music It's a typical day. A patient has noticedsome itching, or maybe an unpleasant vaginal odor. During her exam, the ian willcheck vaginal pH, examine any discharge that's present, and collect a sample. Then, it'son to the microscope. music This is where you'll gather more specificinformationabout what's causing those vaginal symptoms. We'll show you how to prepare andexamine vaginal wet preps and how to do a whiff test. The results, combined with the patient's vaginal pH test, will aidthe diagnosis.
Under the microscope, you'll be looking for trichomonads, yeast, and the clue cells associated with bacterial vaginosis. We'll show you how to recognize them. music First, the microscope itself: This is a compoundlight microscope. It has several objective lenses on a rotating mount. For our purpose,one of these has to be a 10x low power objective, and one has to be a 40x for greater magnifiion.This flat part, under the objectives, is the stage. Under the stage is the condenser. Belowthat, at the base of the microscope, is the light source. There are two knobs that controlfocus; one for coarse adjustment and one for
fine adjustment. And these are the oculars,or eyepieces. We'll come back to the microscopea minute, but first, let's look at how to prepare wet mount slides. The complete vaginal wet mount involves botha saline prep and a potassium hyoxide, or KOH, prep. When the vaginal sample was collected,the swab was placeda test tube with approximately half a milliliter of saline. So, for the salineprep, you only have to take a op of the suspension and place it on a slide. Add acoverslip, being careful to avoid trapping air bubbles. Your saline slide is ready.Place a second op of the vaginal sample on another slide and add one op of 10 percentKOH. Sniff the preparation immediately, using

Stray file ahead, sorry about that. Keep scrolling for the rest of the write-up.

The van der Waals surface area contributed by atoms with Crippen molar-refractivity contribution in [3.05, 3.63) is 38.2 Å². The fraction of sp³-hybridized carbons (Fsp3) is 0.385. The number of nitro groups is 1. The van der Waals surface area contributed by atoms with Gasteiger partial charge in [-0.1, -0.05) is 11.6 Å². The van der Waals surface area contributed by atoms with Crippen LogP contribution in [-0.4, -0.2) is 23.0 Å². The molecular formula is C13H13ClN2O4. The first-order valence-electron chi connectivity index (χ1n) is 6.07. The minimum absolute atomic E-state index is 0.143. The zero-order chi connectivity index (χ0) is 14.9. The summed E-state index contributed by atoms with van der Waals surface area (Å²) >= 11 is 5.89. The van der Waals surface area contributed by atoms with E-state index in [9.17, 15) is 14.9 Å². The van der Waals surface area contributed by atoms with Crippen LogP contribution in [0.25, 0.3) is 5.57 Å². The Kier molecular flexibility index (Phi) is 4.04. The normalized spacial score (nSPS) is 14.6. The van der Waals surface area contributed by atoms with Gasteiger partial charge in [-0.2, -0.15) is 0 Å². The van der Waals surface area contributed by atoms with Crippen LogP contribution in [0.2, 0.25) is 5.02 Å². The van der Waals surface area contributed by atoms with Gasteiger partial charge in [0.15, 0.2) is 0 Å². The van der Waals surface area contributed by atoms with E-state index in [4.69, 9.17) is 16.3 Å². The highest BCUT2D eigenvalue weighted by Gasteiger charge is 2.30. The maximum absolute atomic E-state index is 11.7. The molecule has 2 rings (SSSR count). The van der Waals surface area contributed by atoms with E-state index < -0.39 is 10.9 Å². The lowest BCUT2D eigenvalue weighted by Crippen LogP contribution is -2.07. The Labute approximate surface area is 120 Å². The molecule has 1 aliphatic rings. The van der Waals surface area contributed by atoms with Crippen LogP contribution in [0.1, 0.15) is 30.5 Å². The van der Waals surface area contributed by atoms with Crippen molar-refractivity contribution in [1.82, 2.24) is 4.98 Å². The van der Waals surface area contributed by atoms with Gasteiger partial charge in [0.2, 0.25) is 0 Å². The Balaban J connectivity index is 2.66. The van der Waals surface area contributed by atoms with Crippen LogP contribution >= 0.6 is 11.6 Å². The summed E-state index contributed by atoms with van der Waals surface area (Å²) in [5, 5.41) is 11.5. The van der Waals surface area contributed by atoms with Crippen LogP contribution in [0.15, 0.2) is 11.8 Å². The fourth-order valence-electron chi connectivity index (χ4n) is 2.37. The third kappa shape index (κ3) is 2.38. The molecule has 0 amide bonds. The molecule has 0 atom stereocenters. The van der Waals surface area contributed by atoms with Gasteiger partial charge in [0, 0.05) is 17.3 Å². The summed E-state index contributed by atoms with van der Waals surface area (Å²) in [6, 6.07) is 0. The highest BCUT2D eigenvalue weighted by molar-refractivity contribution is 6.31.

your hand to waft any odor toward your nose.This is the whiff test. Note if there's a fishy or amine odor. Then add a coverslip,avoiding air bubbles. Keepmind that you must work quickly to prepare and examine thewet mounts. That's because trichomonads may lose their characteristic motility within15 to 20 minutes. Before we move on now, though, let's lookat the cast of characters you may discover. These are normal squamous epithelial cellsfoundthe vagina. They're large, flat cells with a small nucleus and a large area of cytoplasm.Note that there is some granularitythe cytoplasm.
Polymorphonuclear leukocytes are known asPolys, or PMNs. They may also be called white blood cells, or WBCs. These are small roundcells. Several lobes of the nucleus are visible within the surrounding cell cytoplasm. Findingmany PMNs may indie infection. Trichomonads are pearshaped protozoa whichmove by means of flagella. Trichomonads are similarsize to PMNs and are identifiedby their characteristic jerking movement. The actual flagella may be too thin and toorapidlymoving to be seen. A clue cell is a squamous epithelial cellcoated with enough small bacteria that at least 75 percent of the cell's border is obliterated.It may look as if someone has spread glue